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USAID asked to cease operations, says US envoy

The United States Agency for International Development - USAID logo USAID
USAID reaches out to starving Malawians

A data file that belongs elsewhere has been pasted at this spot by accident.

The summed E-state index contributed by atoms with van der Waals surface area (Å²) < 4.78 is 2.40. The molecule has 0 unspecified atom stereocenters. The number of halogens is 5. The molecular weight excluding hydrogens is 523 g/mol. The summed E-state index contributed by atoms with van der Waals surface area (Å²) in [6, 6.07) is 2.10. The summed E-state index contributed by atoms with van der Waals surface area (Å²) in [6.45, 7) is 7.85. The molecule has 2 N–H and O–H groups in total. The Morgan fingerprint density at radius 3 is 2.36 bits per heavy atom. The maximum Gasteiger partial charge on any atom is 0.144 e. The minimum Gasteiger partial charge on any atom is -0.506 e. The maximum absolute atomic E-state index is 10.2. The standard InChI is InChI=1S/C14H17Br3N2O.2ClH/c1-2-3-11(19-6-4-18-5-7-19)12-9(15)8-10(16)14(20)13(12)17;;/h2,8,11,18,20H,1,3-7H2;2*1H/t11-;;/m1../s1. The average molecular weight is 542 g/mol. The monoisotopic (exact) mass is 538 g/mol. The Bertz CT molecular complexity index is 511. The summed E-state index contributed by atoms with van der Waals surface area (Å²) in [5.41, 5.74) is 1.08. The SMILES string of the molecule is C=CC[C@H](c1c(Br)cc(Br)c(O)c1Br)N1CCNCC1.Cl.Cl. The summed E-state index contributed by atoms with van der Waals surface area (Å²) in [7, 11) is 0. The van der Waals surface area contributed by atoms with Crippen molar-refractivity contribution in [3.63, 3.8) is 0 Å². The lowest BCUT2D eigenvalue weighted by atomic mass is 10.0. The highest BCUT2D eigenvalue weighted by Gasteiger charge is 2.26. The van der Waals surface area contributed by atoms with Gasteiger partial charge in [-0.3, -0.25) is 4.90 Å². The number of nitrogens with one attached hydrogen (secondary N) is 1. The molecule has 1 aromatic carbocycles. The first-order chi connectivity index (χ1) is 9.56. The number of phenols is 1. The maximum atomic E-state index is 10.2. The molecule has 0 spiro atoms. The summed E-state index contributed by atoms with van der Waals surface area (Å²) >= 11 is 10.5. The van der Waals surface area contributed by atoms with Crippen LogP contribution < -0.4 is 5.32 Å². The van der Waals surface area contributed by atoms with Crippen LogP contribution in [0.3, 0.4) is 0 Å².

The Eritrean government has asked the US Agency for International Development (USAID) to cease its operations in the Horn of Africa country, the US Ambassador said on Thursday in the capital, Asmara. "I'm not going to go into great details about this publicly because we are still talking with [the] government about these issues," Scott DeLisi said. "They have asked us to cease operations." Noting that he respected Eritrea's right as a sovereign state to make such decisions, the Ambassador added: "I cannot answer for you the question as to why [they made the decision]. The government has told us that they are uncomfortable with the activities of USAID; that is all I know." Relations between the aid community and the Eritrean government have become strained in recent months, following the impounding of more than 100 project vehicles and the announcement of a new proclamation requiring aid agencies to pay taxes. The new regulations also require international NGOs to register on an annual basis, to have at least US $2 million at their disposal in the country and to pay taxes on the import of relief aid items, including food. "Am I disappointed? Yes, I'm disappointed," DeLisi told a meeting in Asmara. "We've had a very good partnership. I am very, very proud of everything that USAID has done in this country," he added, listing partnerships in health, agriculture and capacity building. It was not possible to get an immediate comment from the Eritrean authorities. Another 36 NGOs in the Red Sea state, many of them funded by USAID, were on Wednesday still waiting to hear the results of their applications for registration to operate under the terms of the 11 May regulations. In June, US President George Bush announced that the United States would provide about $674 million in additional aid for Africa. Of that amount, $414 million was targeted for immediate famine prevention assistance in the Horn of Africa. Eritrea is to receive 200,000 tonnes of wheat this year, valued at about $100 million, under this arrangement. According to the US State Department, 153,905 tonnes of food has already been provided to meet more than 43 percent of the Eritrea's 2005 food aid needs. Eritrea is one of the most food aid-dependent countries in the world, with roughly two-thirds of its 3.6 million people requiring some 262,000 tonnes of cereal food aid this year alone. However, the UN World Food Programme reported recently that food donations for some NGOs and international organisations had been delayed at Eritrea's Massawa Port since early July. The agency said the delays were caused by differences over the new rules. However, Eritrea's Minister of Labour and Human Welfare, Askalu Menkerios, said differences were not the reason for the delays. She said her ministry had paid the costs for the Red Cross shipment. On 22 August, the secretary-general of the Eritrean Red Cross Society, Alganesh Kidane, said some of the delayed food aid had began to reach its intended destination in Zoba Anseba, one of Eritrea's six administrative zones.
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